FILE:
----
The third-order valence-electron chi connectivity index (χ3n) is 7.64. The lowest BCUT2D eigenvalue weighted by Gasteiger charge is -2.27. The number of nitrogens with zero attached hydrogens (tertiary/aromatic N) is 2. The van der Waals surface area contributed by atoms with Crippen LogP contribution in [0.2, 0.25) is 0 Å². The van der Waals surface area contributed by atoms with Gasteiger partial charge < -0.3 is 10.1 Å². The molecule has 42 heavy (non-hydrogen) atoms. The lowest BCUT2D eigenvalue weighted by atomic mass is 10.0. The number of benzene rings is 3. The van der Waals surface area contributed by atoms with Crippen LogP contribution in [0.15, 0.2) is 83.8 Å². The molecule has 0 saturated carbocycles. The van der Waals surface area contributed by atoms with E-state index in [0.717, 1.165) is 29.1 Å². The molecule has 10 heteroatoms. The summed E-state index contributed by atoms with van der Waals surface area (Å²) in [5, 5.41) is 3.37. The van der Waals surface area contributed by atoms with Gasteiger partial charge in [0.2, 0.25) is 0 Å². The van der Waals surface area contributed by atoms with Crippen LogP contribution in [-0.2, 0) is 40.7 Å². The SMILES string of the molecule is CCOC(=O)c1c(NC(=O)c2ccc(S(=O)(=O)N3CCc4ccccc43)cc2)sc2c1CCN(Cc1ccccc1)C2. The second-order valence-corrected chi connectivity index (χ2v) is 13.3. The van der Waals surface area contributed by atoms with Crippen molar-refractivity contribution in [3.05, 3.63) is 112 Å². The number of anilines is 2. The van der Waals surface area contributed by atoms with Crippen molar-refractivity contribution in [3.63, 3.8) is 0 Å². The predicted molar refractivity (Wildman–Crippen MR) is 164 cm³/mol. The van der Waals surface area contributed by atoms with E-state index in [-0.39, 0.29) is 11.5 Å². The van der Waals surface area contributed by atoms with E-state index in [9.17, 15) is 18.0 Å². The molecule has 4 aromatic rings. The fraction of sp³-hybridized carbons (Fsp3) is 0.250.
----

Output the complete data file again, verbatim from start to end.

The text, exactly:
The third-order valence-electron chi connectivity index (χ3n) is 7.64. The lowest BCUT2D eigenvalue weighted by Gasteiger charge is -2.27. The number of nitrogens with zero attached hydrogens (tertiary/aromatic N) is 2. The van der Waals surface area contributed by atoms with Crippen LogP contribution in [0.2, 0.25) is 0 Å². The van der Waals surface area contributed by atoms with Gasteiger partial charge < -0.3 is 10.1 Å². The molecule has 42 heavy (non-hydrogen) atoms. The lowest BCUT2D eigenvalue weighted by atomic mass is 10.0. The number of benzene rings is 3. The van der Waals surface area contributed by atoms with Crippen LogP contribution in [0.15, 0.2) is 83.8 Å². The molecule has 0 saturated carbocycles. The van der Waals surface area contributed by atoms with E-state index in [0.717, 1.165) is 29.1 Å². The molecule has 10 heteroatoms. The summed E-state index contributed by atoms with van der Waals surface area (Å²) in [5, 5.41) is 3.37. The van der Waals surface area contributed by atoms with Gasteiger partial charge in [0.2, 0.25) is 0 Å². The van der Waals surface area contributed by atoms with Crippen LogP contribution in [-0.2, 0) is 40.7 Å². The SMILES string of the molecule is CCOC(=O)c1c(NC(=O)c2ccc(S(=O)(=O)N3CCc4ccccc43)cc2)sc2c1CCN(Cc1ccccc1)C2. The second-order valence-corrected chi connectivity index (χ2v) is 13.3. The van der Waals surface area contributed by atoms with Crippen molar-refractivity contribution in [3.05, 3.63) is 112 Å². The number of anilines is 2. The van der Waals surface area contributed by atoms with Crippen molar-refractivity contribution in [3.63, 3.8) is 0 Å². The predicted molar refractivity (Wildman–Crippen MR) is 164 cm³/mol. The van der Waals surface area contributed by atoms with E-state index in [-0.39, 0.29) is 11.5 Å². The van der Waals surface area contributed by atoms with E-state index in [9.17, 15) is 18.0 Å². The molecule has 4 aromatic rings. The fraction of sp³-hybridized carbons (Fsp3) is 0.250.